Confusion over Clyde Coastguard closure after Cameron letter suggests temporary reprieve

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By G.A.Ponsonby
 
The future of a Clyde Coastguard Base has been thrown into confusion after an announcement by the Maritime and Coastguard Agency appeared to contradict the contents of a letter sent to a campaign group by UK PM David Cameron
 
The Clyde Coastguard rescue co-ordination centre at Greenock, which was earmarked for closure at the end of this year, received an apparent temporary reprieve after David Cameron wrote to a campaign group promising the base would remain open until 2015.

The letter, which was dated 12 July, contained the following: “those centres that are planned for closure will remain open until 2015 in order to ensure that the planned transition to the new arrangements will maximise the retention of local knowledge.”

Mr Cameron was responding to a letter from a campaign group, ‘Coastguard SOS’, who have been fighting to save the base, sited near the Battery Park in Greenock, as well as other bases, from closure.

Campaigners subsequently issued statements saying the centres – including Clyde – had been granted a “reprieve.”

However, in a response issued today, the Maritime and Coastguard Agency (MCA) insisted there has been no change to the plan and that Clyde Coastguard will be closed as scheduled with its work being transferred to the centres in Belfast and Stornoway.

An MCA spokesman said: “The reform of Coastguard stations will go ahead as planned.  The PM has written to his constituent to clarify the matter.  Under the plans the Coastguard co-ordination centres at Forth, Clyde, Great Yarmouth, Liverpool, Thames, Swansea, Brixham and Portland will close progressively by 31 March 2015.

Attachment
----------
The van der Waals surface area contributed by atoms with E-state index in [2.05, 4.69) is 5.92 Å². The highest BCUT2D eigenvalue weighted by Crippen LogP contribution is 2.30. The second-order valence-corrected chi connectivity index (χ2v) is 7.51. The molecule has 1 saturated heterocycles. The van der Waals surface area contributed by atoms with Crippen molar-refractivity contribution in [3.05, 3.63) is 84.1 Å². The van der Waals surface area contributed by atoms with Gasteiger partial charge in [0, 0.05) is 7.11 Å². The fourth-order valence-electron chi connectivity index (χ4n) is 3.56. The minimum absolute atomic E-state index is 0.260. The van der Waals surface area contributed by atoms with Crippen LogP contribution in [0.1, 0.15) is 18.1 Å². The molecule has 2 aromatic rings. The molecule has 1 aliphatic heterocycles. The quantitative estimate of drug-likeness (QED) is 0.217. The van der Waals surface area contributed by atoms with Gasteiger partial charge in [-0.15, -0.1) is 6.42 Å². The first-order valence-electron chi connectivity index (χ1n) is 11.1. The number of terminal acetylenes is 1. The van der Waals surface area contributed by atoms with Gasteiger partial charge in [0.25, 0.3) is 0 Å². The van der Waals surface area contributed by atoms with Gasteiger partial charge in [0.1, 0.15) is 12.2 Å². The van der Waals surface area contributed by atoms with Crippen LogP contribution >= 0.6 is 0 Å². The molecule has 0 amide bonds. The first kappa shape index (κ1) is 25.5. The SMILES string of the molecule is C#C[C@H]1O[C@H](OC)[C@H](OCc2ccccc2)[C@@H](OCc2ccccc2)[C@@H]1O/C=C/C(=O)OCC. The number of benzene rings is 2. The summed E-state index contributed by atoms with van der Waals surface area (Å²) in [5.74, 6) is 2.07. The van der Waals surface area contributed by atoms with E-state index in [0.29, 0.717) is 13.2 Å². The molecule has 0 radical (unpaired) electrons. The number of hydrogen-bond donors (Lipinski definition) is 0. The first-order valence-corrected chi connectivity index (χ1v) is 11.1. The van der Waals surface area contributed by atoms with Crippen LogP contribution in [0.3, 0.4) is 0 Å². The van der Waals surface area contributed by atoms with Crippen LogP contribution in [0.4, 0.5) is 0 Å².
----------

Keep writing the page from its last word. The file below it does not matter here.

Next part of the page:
“The Ministry of Defence (MoD) plan to close their base at Clyde [Navy Buildings in Eldon Street] and part of that plan means that the Clyde Coastguard and all its associated equipment must be removed.  Staff are already informally aware of the intended closure date of 31 December 2012.

“A change team comprising operational staff from Clyde, Belfast and Stornoway is actively managing the technical and operational work required to achieve the decommissioning of Clyde by 31 December 2012.  We aim to transfer operational coordination for Clyde’s area to Belfast and Stornoway by 18 December 2012.  This will avoid trying to manage technical switchover during the Christmas period.”

Clyde MRCC in Greenock is Scotland’s busiest coastguard base and employs 30 people, covering 2,500 miles of Clyde coastline.

The MCA statement will prove particularly embarrassing for the PM who appears not to have known when the Greenock base was scheduled to close.  Mr Cameron’s acknowledgement of the need for a delay in order to ensure as much local knowledge as possible is passed on, also calls into question the December 2012 closure date.

The apparent contradictory statements will also have served to cause considerable confusion and upset to those staff still employed at the Greenock based site, and who would have been buoyed by the possibility of up to three years extra employment.